media talks of the great restraint and "pinpoint precision"
of the American attack, over 700 people, at least half of them civilians,
have been killed in Fallujah. And, according to the Ministry of Health,
in the last two weeks, at least 290 were killed in other cities, over
30 of them children. Many of those who died because of the hospital
closures will never be added in to the final tally of the "liberation."
By any reasonable
standard, these hospital closings (and, of course, the shooting at ambulances)
are war crimes. However afraid the Plus Ultra garrison may have been
of attack from the rooftops, they didn't have to close the hospital;
they could simply have screened entrants. In the case of Fallujah, it's
clear that one of the reasons the mujahideen were willing to talk about
ceasefire was to get the hospital open again; in effect, the United
States was holding civilians (indirectly) hostage for military ends.
After an earlier
article about attacks on ambulances, many people wrote to ask why U.S.
forces would do this -- it conflicted with the image they wanted to
have of the U.S. military. Were they just trying to massacre civilians?
And, if so, why?
In fact, it's fairly
simple: the United States has its military goals and simply does not
care how many Iraqi civilians have to be killed in order to maximize
the military efficiency of their operations. A senior British army commander
recently criticized the Americans for viewing the Iraqis as Untermenschen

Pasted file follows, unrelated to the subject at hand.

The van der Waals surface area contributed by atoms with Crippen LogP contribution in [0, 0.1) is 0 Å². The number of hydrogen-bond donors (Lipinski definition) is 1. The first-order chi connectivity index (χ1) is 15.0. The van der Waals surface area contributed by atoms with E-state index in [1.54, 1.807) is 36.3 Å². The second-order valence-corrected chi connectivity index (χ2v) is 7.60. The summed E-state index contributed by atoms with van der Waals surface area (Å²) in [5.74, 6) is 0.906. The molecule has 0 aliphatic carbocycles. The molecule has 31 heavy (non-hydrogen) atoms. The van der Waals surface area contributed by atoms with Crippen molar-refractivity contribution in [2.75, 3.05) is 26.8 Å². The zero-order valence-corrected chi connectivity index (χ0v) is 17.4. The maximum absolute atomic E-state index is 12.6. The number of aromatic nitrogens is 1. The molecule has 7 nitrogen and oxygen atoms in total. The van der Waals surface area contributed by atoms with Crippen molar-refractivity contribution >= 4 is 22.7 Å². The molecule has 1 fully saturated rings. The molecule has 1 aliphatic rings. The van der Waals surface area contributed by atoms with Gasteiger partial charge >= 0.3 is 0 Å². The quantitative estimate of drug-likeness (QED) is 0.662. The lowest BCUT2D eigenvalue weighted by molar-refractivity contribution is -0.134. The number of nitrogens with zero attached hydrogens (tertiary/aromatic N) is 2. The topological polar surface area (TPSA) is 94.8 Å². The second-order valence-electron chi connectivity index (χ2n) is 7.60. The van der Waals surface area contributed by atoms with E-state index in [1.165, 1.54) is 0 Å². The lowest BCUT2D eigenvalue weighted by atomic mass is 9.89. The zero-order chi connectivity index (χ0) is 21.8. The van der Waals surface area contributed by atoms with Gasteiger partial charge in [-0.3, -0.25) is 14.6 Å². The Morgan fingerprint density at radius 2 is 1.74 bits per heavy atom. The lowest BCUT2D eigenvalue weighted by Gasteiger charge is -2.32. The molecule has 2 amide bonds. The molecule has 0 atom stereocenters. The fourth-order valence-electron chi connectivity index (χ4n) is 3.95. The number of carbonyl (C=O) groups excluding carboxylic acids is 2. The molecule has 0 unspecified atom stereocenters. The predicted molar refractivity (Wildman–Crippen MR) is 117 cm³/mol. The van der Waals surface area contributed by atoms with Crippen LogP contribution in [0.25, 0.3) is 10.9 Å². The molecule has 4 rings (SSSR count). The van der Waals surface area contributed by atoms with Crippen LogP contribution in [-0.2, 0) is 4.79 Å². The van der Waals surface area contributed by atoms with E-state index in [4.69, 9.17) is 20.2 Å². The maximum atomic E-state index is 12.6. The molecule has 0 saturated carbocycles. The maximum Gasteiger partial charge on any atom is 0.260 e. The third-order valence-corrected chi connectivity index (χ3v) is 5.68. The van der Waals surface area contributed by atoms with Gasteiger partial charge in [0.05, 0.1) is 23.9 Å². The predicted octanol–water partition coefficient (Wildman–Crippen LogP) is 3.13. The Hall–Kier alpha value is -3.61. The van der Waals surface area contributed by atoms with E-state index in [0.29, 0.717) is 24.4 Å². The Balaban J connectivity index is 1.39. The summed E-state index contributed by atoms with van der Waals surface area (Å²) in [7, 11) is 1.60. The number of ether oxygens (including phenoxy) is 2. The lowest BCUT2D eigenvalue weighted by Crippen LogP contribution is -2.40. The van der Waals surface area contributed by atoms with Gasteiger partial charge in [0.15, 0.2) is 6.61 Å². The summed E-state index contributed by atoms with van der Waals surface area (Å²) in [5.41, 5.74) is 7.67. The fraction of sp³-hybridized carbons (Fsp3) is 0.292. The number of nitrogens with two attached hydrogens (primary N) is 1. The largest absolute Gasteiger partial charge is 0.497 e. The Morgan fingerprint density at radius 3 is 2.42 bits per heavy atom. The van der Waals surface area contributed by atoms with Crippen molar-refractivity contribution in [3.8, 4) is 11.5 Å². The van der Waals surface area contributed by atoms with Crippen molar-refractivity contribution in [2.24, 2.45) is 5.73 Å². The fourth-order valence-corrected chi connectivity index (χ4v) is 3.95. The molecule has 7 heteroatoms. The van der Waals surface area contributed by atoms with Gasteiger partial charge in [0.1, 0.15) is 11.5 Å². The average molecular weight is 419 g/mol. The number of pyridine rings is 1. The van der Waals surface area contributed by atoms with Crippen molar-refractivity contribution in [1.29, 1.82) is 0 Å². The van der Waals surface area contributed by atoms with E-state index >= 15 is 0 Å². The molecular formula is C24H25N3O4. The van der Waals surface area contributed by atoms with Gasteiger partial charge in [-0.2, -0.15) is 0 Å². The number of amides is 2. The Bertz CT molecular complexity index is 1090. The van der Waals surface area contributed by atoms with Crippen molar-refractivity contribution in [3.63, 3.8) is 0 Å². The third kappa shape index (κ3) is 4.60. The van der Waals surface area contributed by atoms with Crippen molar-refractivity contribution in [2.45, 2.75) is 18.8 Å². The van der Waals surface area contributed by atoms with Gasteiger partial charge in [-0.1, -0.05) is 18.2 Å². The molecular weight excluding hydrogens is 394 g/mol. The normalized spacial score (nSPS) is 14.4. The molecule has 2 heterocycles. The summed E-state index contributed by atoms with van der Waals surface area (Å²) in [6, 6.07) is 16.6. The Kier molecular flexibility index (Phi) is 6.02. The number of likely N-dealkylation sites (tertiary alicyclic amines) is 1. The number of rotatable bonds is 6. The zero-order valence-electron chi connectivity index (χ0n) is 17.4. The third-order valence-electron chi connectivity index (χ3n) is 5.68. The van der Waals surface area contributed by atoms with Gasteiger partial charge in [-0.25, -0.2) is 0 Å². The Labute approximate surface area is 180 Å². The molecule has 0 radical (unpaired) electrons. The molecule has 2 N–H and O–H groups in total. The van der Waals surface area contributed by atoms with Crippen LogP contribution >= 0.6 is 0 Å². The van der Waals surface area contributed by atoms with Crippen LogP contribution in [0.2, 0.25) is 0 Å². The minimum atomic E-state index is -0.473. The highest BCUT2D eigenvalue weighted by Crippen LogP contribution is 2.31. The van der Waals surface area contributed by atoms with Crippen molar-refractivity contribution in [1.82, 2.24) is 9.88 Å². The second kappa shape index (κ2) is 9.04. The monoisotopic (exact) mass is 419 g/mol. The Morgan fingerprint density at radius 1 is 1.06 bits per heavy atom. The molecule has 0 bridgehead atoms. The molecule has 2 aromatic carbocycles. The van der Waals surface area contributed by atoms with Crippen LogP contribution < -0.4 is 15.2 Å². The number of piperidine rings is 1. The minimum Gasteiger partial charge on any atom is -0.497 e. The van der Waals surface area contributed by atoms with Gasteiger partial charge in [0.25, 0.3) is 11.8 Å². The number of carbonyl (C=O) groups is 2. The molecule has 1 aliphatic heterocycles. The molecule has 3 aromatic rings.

-- a lower order of human being. He also said the average soldier views
all Iraqis as enemies or potential enemies. That is precisely the case.
I have heard the same thing from dozens of people here -- "They
don't care what happens to Iraqis."
Although this relatively
indiscriminate killing of civilians may serve American military ends
-- keeping the ratio of enemy dead to American soldiers dead as high
as possible -- in terms of political ends, it is a disaster. It is very
difficult to explain to an Iraqi that a man fighting from his own town
with a Kalashnikov or RPG launcher is a "coward" and a "war
criminal" (because, apparently, he should go out into the desert
and wait to be annihilated from the sky) but that someone dropping 2000-pound
bombs on residential areas or shooting at ambulances because they may
have guns in them (even though they usually don't) is a hero and is
following the laws of war.
When I was here
in January, there was a pervasive atmosphere of discontent, frustration,
and anger with the occupation. But most people were still just trying
to ride it out, stay patient, and hope that things improved. The wanton
brutality of the occupation has at long last put an end to that patience.
Before, the occupation
might have succeeded -- not in building real democracy, which was never
the goal, but in cementing U.S. control of Iraq.
It cannot succeed
now. The resistance in Fallujah will be beaten down, with the commission
of more war crimes; if the United States invades Najaf, it will be able
to win militarily there as well. But from now on, no military victory
will make Iraqis stop resisting.
Rahul Mahajan is
the publisher of the weblog Empire Notes (http://www.empirenotes.org)
and is writing and blogging from Baghdad. His latest book is "Full
Spectrum Dominance: U.S. Power in Iraq and Beyond." He can be reached